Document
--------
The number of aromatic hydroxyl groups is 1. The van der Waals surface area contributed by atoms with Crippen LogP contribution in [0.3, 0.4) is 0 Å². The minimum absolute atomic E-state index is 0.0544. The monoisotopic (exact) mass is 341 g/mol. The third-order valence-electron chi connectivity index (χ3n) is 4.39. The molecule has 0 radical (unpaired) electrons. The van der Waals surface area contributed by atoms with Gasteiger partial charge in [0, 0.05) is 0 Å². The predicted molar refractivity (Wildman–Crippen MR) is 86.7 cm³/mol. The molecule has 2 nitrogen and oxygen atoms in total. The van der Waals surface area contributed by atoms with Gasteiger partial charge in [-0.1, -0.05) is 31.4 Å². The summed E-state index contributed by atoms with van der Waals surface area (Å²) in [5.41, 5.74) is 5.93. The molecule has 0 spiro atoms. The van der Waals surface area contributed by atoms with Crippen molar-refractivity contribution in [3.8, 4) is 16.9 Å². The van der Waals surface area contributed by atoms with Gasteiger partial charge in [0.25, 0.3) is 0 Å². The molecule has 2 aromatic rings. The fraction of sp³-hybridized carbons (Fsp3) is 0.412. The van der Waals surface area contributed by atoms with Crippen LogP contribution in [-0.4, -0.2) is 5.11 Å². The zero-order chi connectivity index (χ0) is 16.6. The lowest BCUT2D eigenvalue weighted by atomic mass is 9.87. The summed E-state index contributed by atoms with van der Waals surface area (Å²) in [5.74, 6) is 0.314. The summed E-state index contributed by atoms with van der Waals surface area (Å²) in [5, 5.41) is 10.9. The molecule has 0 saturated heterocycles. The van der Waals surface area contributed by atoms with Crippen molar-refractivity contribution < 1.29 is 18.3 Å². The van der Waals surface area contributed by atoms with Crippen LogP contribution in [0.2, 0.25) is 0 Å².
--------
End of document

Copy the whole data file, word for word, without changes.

The number of aromatic hydroxyl groups is 1. The van der Waals surface area contributed by atoms with Crippen LogP contribution in [0.3, 0.4) is 0 Å². The minimum absolute atomic E-state index is 0.0544. The monoisotopic (exact) mass is 341 g/mol. The third-order valence-electron chi connectivity index (χ3n) is 4.39. The molecule has 0 radical (unpaired) electrons. The van der Waals surface area contributed by atoms with Gasteiger partial charge in [0, 0.05) is 0 Å². The predicted molar refractivity (Wildman–Crippen MR) is 86.7 cm³/mol. The molecule has 2 nitrogen and oxygen atoms in total. The van der Waals surface area contributed by atoms with Gasteiger partial charge in [-0.1, -0.05) is 31.4 Å². The summed E-state index contributed by atoms with van der Waals surface area (Å²) in [5.41, 5.74) is 5.93. The molecule has 0 spiro atoms. The van der Waals surface area contributed by atoms with Crippen molar-refractivity contribution in [3.8, 4) is 16.9 Å². The van der Waals surface area contributed by atoms with Gasteiger partial charge in [0.25, 0.3) is 0 Å². The molecule has 2 aromatic rings. The fraction of sp³-hybridized carbons (Fsp3) is 0.412. The van der Waals surface area contributed by atoms with Crippen LogP contribution in [-0.4, -0.2) is 5.11 Å². The zero-order chi connectivity index (χ0) is 16.6. The lowest BCUT2D eigenvalue weighted by atomic mass is 9.87. The summed E-state index contributed by atoms with van der Waals surface area (Å²) in [5.74, 6) is 0.314. The summed E-state index contributed by atoms with van der Waals surface area (Å²) in [5, 5.41) is 10.9. The molecule has 0 saturated heterocycles. The van der Waals surface area contributed by atoms with Crippen molar-refractivity contribution < 1.29 is 18.3 Å². The van der Waals surface area contributed by atoms with Crippen LogP contribution in [0.2, 0.25) is 0 Å².